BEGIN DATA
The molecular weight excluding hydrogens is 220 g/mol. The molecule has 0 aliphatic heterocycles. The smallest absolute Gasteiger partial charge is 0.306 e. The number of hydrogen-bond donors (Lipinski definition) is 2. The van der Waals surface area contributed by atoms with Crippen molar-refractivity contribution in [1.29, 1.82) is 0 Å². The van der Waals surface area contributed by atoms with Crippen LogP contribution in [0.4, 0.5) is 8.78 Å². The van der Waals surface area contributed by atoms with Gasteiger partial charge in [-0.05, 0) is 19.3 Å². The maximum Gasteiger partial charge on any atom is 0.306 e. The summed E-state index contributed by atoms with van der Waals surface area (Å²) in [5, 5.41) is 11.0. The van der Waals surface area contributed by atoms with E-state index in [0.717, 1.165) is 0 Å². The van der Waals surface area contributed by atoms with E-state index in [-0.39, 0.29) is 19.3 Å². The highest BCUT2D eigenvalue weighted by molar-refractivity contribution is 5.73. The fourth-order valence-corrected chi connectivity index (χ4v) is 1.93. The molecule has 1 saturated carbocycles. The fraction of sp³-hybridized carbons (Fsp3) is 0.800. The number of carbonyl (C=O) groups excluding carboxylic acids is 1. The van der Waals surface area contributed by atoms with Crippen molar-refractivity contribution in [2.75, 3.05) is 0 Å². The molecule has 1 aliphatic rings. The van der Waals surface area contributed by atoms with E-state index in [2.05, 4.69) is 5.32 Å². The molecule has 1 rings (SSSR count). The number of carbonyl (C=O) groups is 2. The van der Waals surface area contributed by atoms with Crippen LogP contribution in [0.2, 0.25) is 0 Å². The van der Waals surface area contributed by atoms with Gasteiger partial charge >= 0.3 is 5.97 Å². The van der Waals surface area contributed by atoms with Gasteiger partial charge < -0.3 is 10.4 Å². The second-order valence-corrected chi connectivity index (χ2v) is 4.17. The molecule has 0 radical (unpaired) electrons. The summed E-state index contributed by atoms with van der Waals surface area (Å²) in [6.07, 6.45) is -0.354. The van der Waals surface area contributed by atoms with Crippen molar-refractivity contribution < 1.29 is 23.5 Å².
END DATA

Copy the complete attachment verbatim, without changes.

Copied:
The molecular weight excluding hydrogens is 220 g/mol. The molecule has 0 aliphatic heterocycles. The smallest absolute Gasteiger partial charge is 0.306 e. The number of hydrogen-bond donors (Lipinski definition) is 2. The van der Waals surface area contributed by atoms with Crippen molar-refractivity contribution in [1.29, 1.82) is 0 Å². The van der Waals surface area contributed by atoms with Crippen LogP contribution in [0.4, 0.5) is 8.78 Å². The van der Waals surface area contributed by atoms with Gasteiger partial charge in [-0.05, 0) is 19.3 Å². The maximum Gasteiger partial charge on any atom is 0.306 e. The summed E-state index contributed by atoms with van der Waals surface area (Å²) in [5, 5.41) is 11.0. The van der Waals surface area contributed by atoms with E-state index in [0.717, 1.165) is 0 Å². The van der Waals surface area contributed by atoms with E-state index in [-0.39, 0.29) is 19.3 Å². The highest BCUT2D eigenvalue weighted by molar-refractivity contribution is 5.73. The fourth-order valence-corrected chi connectivity index (χ4v) is 1.93. The molecule has 1 saturated carbocycles. The fraction of sp³-hybridized carbons (Fsp3) is 0.800. The number of carbonyl (C=O) groups excluding carboxylic acids is 1. The van der Waals surface area contributed by atoms with Crippen molar-refractivity contribution in [2.75, 3.05) is 0 Å². The molecule has 1 aliphatic rings. The van der Waals surface area contributed by atoms with E-state index in [2.05, 4.69) is 5.32 Å². The molecule has 1 rings (SSSR count). The number of carbonyl (C=O) groups is 2. The van der Waals surface area contributed by atoms with Crippen LogP contribution in [0.2, 0.25) is 0 Å². The van der Waals surface area contributed by atoms with Gasteiger partial charge >= 0.3 is 5.97 Å². The van der Waals surface area contributed by atoms with Gasteiger partial charge < -0.3 is 10.4 Å². The second-order valence-corrected chi connectivity index (χ2v) is 4.17. The molecule has 0 radical (unpaired) electrons. The summed E-state index contributed by atoms with van der Waals surface area (Å²) in [6.07, 6.45) is -0.354. The van der Waals surface area contributed by atoms with Crippen molar-refractivity contribution < 1.29 is 23.5 Å².